The company was operating at record ridership at the outset of fiscal year 2020 but saw ridership plummet by as much as 97 percent from fiscal year 2019 levels due to the ongoing coronavirus pandemic. Amtrak’s reduced service meant less fuel and electricity use last year, resulting in greenhouse gas (GHG) emissions declining by 14 percent. The company has reduced its GHG emissions by 31 percent since 2010 and is eyeing a GHG reduction target of 40 percent by the end of the decade.
Highlights include Amtraks’ Moynihan Train Hall project, which focuses on sustainability as the design team is pursuing the Leadership in Energy and Environmental Design (LEED) Transit certification. The main concourse boasts loads of natural light and spacious rooms with ceilings as high as 92 feet and overhead parabolic skylights. The latter was developed by reusing the building’s steel trusses. LED lights are used on the train information displays while the escalators are equipped with smart features such as heaters and a “sleep mode” designed to save energy and increase the machine’s durability.
Amtrak is also focusing on Climate Resilience Planning. Beginning last year, Amtrak outlined a comprehensive strategy to pull together resiliency work already underway and set out a plan and goals for the future, the company said, with the aim to understand current business vulnerabilities, develop near term adjustments to business practices and longer term adaptations as well as galvanizing its viability as a safe and reliable mode of transportation amid changing climate conditions.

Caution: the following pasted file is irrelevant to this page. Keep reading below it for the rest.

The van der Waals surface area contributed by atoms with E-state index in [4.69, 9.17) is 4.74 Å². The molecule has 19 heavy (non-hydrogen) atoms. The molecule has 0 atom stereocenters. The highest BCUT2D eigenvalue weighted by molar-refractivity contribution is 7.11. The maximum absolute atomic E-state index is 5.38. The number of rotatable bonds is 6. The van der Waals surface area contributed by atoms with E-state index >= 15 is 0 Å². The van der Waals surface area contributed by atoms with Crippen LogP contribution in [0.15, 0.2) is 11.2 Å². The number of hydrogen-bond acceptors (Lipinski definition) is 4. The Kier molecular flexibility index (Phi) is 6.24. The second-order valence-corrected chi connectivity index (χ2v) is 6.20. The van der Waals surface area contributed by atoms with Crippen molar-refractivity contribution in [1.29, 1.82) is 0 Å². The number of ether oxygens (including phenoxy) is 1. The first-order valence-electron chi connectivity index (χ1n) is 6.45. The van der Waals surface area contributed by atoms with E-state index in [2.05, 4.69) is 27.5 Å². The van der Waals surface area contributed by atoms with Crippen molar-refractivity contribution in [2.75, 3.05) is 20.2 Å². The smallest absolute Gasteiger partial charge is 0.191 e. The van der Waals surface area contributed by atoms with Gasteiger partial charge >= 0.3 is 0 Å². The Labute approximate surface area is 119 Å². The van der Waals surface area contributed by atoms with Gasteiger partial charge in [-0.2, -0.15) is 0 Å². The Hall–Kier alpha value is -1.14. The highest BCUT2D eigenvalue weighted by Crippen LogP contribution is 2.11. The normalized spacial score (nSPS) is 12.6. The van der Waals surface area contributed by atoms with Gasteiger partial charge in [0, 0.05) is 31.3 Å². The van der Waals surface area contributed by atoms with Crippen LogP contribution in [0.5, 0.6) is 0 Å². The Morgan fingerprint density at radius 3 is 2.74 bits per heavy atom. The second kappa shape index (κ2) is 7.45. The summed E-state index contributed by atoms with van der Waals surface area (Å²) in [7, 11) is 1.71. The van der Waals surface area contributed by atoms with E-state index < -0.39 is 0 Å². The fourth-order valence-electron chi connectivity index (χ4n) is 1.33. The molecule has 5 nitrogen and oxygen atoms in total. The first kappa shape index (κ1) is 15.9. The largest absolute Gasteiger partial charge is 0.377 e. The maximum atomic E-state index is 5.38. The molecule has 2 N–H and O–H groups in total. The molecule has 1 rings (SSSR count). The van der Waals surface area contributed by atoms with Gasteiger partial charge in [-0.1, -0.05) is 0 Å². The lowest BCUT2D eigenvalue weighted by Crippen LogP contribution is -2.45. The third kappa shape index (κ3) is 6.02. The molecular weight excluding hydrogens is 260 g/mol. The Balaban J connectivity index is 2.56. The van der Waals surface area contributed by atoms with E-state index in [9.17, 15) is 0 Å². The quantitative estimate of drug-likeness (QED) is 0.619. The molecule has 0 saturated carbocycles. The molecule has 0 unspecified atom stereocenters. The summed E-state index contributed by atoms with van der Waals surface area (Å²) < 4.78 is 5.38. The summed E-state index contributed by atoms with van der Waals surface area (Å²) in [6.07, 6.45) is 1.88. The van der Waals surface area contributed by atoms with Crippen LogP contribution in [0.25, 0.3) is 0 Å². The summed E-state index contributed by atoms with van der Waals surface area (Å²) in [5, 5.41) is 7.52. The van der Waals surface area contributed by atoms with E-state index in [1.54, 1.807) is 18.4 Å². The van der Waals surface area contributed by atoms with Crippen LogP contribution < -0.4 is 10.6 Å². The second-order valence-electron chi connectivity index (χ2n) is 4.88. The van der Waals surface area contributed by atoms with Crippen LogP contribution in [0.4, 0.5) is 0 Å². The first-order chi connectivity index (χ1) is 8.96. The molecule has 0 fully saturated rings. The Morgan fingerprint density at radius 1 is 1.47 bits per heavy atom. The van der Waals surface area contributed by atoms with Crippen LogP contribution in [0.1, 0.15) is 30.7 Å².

What’s more, Amtrak’s Los Angeles team reached out to a local food rescue partner, Food Finders, to collect perishable items, linens and towels and joined forces with centers in several major metropolitan areas, including Central Union Mission in Washington, D.C., Northwest Harvest in Seattle, King Majesty Ministries in Chicago, Operation Dignity Inc. in Oakland, St. Jude’s Community Center in New Orleans, Brookline Food Co-Op in Boston, City Harvest in New York and Curley’s House Food Bank in Miami, to prevent perishable food from becoming waste.
“By investing in innovative equipment and new technologies, protecting vital rail infrastructure from climate change, reducing greenhouse gas emissions, and expanding access to new communities, we can work together to create a future where intercity rail is operated on clean energy,” Amtrak CEO Bill Flynn said in a statement. “Investment decisions made today position us to achieve these goals. These visions and our strong sustainability story continue to evolve and grow every year.”
Earlier this spring, Amtrak proposed new routes and enhanced services under President Joe Biden’s $2 trillion American Jobs Plan.
Click here to view Amtrak’s complete FY2020 Sustainability Report.
Cruises5 days ago
Broward Mayor Wants Alternatives For the Resumption of the Cruise Industry
Airline News3 days ago
US Airlines Scrambles to Get Fuel Following Colonial Pipeline Cyber Attack
Destination News2 days ago
New York City Plans to Offer Vaccine Tourism
Destination News4 days ago
MGM Resorts Brings Back Parking Fees in June